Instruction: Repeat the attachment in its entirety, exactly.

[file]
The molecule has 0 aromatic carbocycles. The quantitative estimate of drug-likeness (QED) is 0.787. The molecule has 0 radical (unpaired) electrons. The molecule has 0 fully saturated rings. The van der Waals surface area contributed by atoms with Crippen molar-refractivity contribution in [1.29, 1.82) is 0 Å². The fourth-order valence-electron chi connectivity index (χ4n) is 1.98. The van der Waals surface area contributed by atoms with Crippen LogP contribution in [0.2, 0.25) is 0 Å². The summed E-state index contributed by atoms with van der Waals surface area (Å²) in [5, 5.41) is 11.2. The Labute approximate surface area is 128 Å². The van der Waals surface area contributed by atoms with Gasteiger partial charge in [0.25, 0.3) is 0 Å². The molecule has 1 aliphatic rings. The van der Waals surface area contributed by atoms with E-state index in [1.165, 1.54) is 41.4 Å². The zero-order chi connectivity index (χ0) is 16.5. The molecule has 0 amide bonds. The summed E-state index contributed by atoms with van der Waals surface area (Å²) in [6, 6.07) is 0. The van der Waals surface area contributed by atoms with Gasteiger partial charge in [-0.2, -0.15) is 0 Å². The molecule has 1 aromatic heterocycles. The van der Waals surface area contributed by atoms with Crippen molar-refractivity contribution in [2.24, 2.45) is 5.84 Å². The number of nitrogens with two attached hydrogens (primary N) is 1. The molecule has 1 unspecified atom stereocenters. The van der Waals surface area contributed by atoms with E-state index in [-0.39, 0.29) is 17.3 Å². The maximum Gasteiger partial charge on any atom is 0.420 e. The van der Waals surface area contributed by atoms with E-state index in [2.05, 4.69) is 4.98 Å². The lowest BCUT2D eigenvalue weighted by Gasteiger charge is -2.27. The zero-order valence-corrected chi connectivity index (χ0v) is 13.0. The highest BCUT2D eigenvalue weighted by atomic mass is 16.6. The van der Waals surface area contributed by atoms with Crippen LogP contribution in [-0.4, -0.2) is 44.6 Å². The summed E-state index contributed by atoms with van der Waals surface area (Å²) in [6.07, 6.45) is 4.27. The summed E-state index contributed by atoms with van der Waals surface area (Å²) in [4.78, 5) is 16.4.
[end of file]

The molecule has 0 aromatic carbocycles. The quantitative estimate of drug-likeness (QED) is 0.787. The molecule has 0 radical (unpaired) electrons. The molecule has 0 fully saturated rings. The van der Waals surface area contributed by atoms with Crippen molar-refractivity contribution in [1.29, 1.82) is 0 Å². The fourth-order valence-electron chi connectivity index (χ4n) is 1.98. The van der Waals surface area contributed by atoms with Crippen LogP contribution in [0.2, 0.25) is 0 Å². The summed E-state index contributed by atoms with van der Waals surface area (Å²) in [5, 5.41) is 11.2. The Labute approximate surface area is 128 Å². The van der Waals surface area contributed by atoms with Gasteiger partial charge in [0.25, 0.3) is 0 Å². The molecule has 1 aliphatic rings. The van der Waals surface area contributed by atoms with E-state index in [1.165, 1.54) is 41.4 Å². The zero-order chi connectivity index (χ0) is 16.5. The molecule has 0 amide bonds. The summed E-state index contributed by atoms with van der Waals surface area (Å²) in [6, 6.07) is 0. The van der Waals surface area contributed by atoms with Gasteiger partial charge in [-0.2, -0.15) is 0 Å². The molecule has 1 aromatic heterocycles. The van der Waals surface area contributed by atoms with Crippen molar-refractivity contribution in [2.24, 2.45) is 5.84 Å². The number of nitrogens with two attached hydrogens (primary N) is 1. The molecule has 1 unspecified atom stereocenters. The van der Waals surface area contributed by atoms with E-state index in [-0.39, 0.29) is 17.3 Å². The maximum Gasteiger partial charge on any atom is 0.420 e. The van der Waals surface area contributed by atoms with E-state index in [2.05, 4.69) is 4.98 Å². The lowest BCUT2D eigenvalue weighted by Gasteiger charge is -2.27. The zero-order valence-corrected chi connectivity index (χ0v) is 13.0. The highest BCUT2D eigenvalue weighted by atomic mass is 16.6. The van der Waals surface area contributed by atoms with Crippen LogP contribution in [-0.4, -0.2) is 44.6 Å². The summed E-state index contributed by atoms with van der Waals surface area (Å²) in [6.07, 6.45) is 4.27. The summed E-state index contributed by atoms with van der Waals surface area (Å²) in [4.78, 5) is 16.4.